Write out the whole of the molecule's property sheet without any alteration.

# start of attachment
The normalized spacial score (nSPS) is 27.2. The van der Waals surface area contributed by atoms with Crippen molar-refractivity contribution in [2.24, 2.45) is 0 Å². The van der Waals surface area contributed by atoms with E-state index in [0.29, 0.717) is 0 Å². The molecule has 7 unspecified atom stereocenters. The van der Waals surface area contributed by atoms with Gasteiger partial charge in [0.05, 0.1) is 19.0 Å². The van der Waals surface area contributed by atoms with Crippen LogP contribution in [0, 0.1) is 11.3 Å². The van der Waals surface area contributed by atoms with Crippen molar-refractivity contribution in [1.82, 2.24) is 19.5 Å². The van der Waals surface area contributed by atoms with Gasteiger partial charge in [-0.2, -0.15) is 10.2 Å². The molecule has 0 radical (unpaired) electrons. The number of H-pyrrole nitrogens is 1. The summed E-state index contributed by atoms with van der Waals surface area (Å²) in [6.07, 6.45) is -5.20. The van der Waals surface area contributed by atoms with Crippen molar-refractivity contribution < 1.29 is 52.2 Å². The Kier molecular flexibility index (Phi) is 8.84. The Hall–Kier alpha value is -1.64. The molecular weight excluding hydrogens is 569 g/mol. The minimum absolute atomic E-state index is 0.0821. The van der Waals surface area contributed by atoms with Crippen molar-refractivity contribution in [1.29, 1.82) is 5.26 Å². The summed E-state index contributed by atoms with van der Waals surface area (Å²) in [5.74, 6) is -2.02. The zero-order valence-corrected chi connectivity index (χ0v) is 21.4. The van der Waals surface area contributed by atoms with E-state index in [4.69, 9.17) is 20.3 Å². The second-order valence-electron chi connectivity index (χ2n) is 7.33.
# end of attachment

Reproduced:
The normalized spacial score (nSPS) is 27.2. The van der Waals surface area contributed by atoms with Crippen molar-refractivity contribution in [2.24, 2.45) is 0 Å². The van der Waals surface area contributed by atoms with E-state index in [0.29, 0.717) is 0 Å². The molecule has 7 unspecified atom stereocenters. The van der Waals surface area contributed by atoms with Gasteiger partial charge in [0.05, 0.1) is 19.0 Å². The van der Waals surface area contributed by atoms with Crippen LogP contribution in [0, 0.1) is 11.3 Å². The van der Waals surface area contributed by atoms with Crippen molar-refractivity contribution in [1.82, 2.24) is 19.5 Å². The van der Waals surface area contributed by atoms with Gasteiger partial charge in [-0.2, -0.15) is 10.2 Å². The molecule has 0 radical (unpaired) electrons. The number of H-pyrrole nitrogens is 1. The summed E-state index contributed by atoms with van der Waals surface area (Å²) in [6.07, 6.45) is -5.20. The van der Waals surface area contributed by atoms with Crippen molar-refractivity contribution < 1.29 is 52.2 Å². The Kier molecular flexibility index (Phi) is 8.84. The Hall–Kier alpha value is -1.64. The molecular weight excluding hydrogens is 569 g/mol. The minimum absolute atomic E-state index is 0.0821. The van der Waals surface area contributed by atoms with Crippen molar-refractivity contribution in [1.29, 1.82) is 5.26 Å². The summed E-state index contributed by atoms with van der Waals surface area (Å²) in [5.74, 6) is -2.02. The zero-order valence-corrected chi connectivity index (χ0v) is 21.4. The van der Waals surface area contributed by atoms with E-state index in [4.69, 9.17) is 20.3 Å². The second-order valence-electron chi connectivity index (χ2n) is 7.33.